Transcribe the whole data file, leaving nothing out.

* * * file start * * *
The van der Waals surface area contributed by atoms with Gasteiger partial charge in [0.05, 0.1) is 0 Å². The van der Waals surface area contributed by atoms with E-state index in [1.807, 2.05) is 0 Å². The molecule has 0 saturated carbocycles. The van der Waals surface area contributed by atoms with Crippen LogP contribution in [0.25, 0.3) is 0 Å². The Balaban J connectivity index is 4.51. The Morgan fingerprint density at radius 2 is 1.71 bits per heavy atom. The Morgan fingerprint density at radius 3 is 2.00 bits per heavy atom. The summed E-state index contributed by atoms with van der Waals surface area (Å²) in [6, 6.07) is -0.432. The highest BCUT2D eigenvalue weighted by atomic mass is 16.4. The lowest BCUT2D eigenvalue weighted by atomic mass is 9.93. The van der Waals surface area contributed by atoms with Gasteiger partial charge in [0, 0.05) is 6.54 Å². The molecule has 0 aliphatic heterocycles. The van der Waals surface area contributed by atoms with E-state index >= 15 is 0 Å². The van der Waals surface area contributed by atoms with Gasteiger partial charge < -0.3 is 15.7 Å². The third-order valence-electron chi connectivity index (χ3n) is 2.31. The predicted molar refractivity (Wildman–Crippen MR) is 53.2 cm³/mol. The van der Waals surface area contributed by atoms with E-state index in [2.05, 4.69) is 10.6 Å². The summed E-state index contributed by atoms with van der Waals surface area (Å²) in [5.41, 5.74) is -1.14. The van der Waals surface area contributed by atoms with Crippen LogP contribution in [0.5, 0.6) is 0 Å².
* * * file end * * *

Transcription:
The van der Waals surface area contributed by atoms with Gasteiger partial charge in [0.05, 0.1) is 0 Å². The van der Waals surface area contributed by atoms with E-state index in [1.807, 2.05) is 0 Å². The molecule has 0 saturated carbocycles. The van der Waals surface area contributed by atoms with Crippen LogP contribution in [0.25, 0.3) is 0 Å². The Balaban J connectivity index is 4.51. The Morgan fingerprint density at radius 2 is 1.71 bits per heavy atom. The Morgan fingerprint density at radius 3 is 2.00 bits per heavy atom. The summed E-state index contributed by atoms with van der Waals surface area (Å²) in [6, 6.07) is -0.432. The highest BCUT2D eigenvalue weighted by atomic mass is 16.4. The lowest BCUT2D eigenvalue weighted by atomic mass is 9.93. The van der Waals surface area contributed by atoms with Gasteiger partial charge in [0, 0.05) is 6.54 Å². The molecule has 0 aliphatic heterocycles. The van der Waals surface area contributed by atoms with E-state index >= 15 is 0 Å². The van der Waals surface area contributed by atoms with Gasteiger partial charge < -0.3 is 15.7 Å². The third-order valence-electron chi connectivity index (χ3n) is 2.31. The predicted molar refractivity (Wildman–Crippen MR) is 53.2 cm³/mol. The van der Waals surface area contributed by atoms with E-state index in [2.05, 4.69) is 10.6 Å². The summed E-state index contributed by atoms with van der Waals surface area (Å²) in [5.41, 5.74) is -1.14. The van der Waals surface area contributed by atoms with Crippen LogP contribution in [0.5, 0.6) is 0 Å².